While a student at Cornell University, I played hockey out on a pond multiple times, and always had fun even on the occasions when several of us needed to use brooms or shovels as hockey sticks, and a crushed pineapple juice can as a puck. In recent years, it’s been a little tougher to find a good time to play since temperatures have fluctuated so wildly sometimes. Since my friends and I like to stay very conservative with our estimates on the ice’s thickness, an unusually warm day after a series of extremely cold — and typical Ithaca — ones can set us back a bit as we wait for a safer time to get on a pond.
So I at least partly understand the angst of all outdoor hockey-loving Canadians as described by Dave Levitan for Conservation Magazine:
Take anything from Canadians, anything at all—anything except hockey.
Few countries have such a relationship with an individual sport; cricket in India, soccer (football) in Brazil or various others, hockey in Canada. And while the Maple Leafs and the Canadiens aren’t going anywhere, the sport as it is played by millions of others in Canada is in serious danger thanks to climate change.
A letter published in Nature Climate Change recently took a look at a popular outdoor skating venue in Ottawa, the Rideau Canal (see photo at right). The canal runs through the center of the city, and for much of the winter it becomes the largest skating rink in the world. The analysis, led by McGill University PhD student Jeremy Brammer, found that the number of days per year the canal will be skate-able has already diminished dramatically, a trend that will continue thanks to rapidly rising temperatures.
Between 1972 and 2013, the rink was available more than five days fewer per decade, driven largely by a later opening date. The best explanation for this, of course, is a temperature trend heading in the wrong direction. The average skating season length in that period was about 58 days; by 2040, it will drop below 50 days of skating time per year. By 2090, it will fall all the way to 28.8 days per year (see chart below).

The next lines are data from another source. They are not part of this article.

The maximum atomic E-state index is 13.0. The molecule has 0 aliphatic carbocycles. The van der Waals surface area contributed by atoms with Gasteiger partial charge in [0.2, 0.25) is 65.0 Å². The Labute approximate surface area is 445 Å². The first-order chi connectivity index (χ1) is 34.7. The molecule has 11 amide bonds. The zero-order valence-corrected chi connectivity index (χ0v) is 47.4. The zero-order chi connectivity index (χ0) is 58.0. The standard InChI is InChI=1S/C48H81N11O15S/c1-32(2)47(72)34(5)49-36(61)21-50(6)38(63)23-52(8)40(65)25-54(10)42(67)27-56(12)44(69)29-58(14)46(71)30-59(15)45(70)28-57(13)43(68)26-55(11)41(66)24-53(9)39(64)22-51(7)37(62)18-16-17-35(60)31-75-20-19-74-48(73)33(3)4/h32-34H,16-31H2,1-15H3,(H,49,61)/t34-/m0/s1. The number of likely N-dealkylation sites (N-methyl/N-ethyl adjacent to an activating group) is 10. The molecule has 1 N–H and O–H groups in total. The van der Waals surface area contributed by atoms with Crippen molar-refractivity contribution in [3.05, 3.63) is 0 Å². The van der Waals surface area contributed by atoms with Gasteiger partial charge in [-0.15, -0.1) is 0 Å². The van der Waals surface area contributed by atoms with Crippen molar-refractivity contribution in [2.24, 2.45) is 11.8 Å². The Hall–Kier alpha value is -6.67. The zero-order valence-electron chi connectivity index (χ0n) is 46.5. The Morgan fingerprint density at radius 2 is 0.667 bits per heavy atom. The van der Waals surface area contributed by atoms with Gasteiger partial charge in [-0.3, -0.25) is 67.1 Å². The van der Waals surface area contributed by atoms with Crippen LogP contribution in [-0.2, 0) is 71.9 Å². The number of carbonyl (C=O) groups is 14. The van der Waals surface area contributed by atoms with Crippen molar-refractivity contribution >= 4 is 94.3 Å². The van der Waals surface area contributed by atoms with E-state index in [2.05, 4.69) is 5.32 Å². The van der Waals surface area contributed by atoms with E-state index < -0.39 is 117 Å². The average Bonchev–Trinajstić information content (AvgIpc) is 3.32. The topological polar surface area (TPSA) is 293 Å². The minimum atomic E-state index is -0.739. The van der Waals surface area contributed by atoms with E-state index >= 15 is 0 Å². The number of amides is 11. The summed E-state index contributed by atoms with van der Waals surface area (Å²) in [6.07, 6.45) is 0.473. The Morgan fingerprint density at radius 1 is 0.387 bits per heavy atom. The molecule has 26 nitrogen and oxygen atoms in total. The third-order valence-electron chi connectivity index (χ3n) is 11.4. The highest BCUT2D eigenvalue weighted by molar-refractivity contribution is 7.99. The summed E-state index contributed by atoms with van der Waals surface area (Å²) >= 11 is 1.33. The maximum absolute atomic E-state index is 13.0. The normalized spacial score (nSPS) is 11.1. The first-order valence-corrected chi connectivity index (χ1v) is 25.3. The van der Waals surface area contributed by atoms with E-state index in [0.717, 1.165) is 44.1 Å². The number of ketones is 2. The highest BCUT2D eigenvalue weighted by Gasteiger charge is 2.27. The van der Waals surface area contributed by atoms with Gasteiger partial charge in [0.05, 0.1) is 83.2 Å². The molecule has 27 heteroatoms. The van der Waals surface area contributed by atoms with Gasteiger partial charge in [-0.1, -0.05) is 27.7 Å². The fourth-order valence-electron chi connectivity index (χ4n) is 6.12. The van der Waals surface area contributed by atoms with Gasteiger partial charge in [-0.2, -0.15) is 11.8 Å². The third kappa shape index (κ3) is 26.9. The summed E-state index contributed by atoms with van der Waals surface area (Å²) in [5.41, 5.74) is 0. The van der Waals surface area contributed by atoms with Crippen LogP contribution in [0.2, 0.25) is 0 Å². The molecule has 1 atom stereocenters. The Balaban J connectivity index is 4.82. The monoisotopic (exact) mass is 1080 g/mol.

That’s half the skating time the residents of Ottawa used to have! And that’s likely underestimated, the authors noted, thanks to accelerating rates of warming and consistent underestimation in the models they used. And this isn’t the first analysis to find Canadian pond hockey is at risk—one study looking across all of Canada in 2012 found trends toward shorter skating seasons already taking effect.
A few days less time to skate, of course, would only be described as a tragedy by the people who do all that skating. But Brammer said in an email that this type of ecosystem services issue has the potential to move the needle on global warming where more abstract issues may not resonate.
“Understandably, much energy is placed on projecting the impacts of climate change on material components of our environment (e.g., production of food, production of water, etc.),” he said. “But our environment provides more than just the necessities of survival. It’s also where we grow up, live our lives, and have fun. This is a much more emotional connection.” Brammer said he grew up playing hockey on Ottawa’s outdoor skating rinks, just the places that will offer fewer and fewer skating days in the coming years. “I would be sad if my kids, or my grandkids, couldn’t have a similar opportunity.” – Dave Levitan | December 23 2014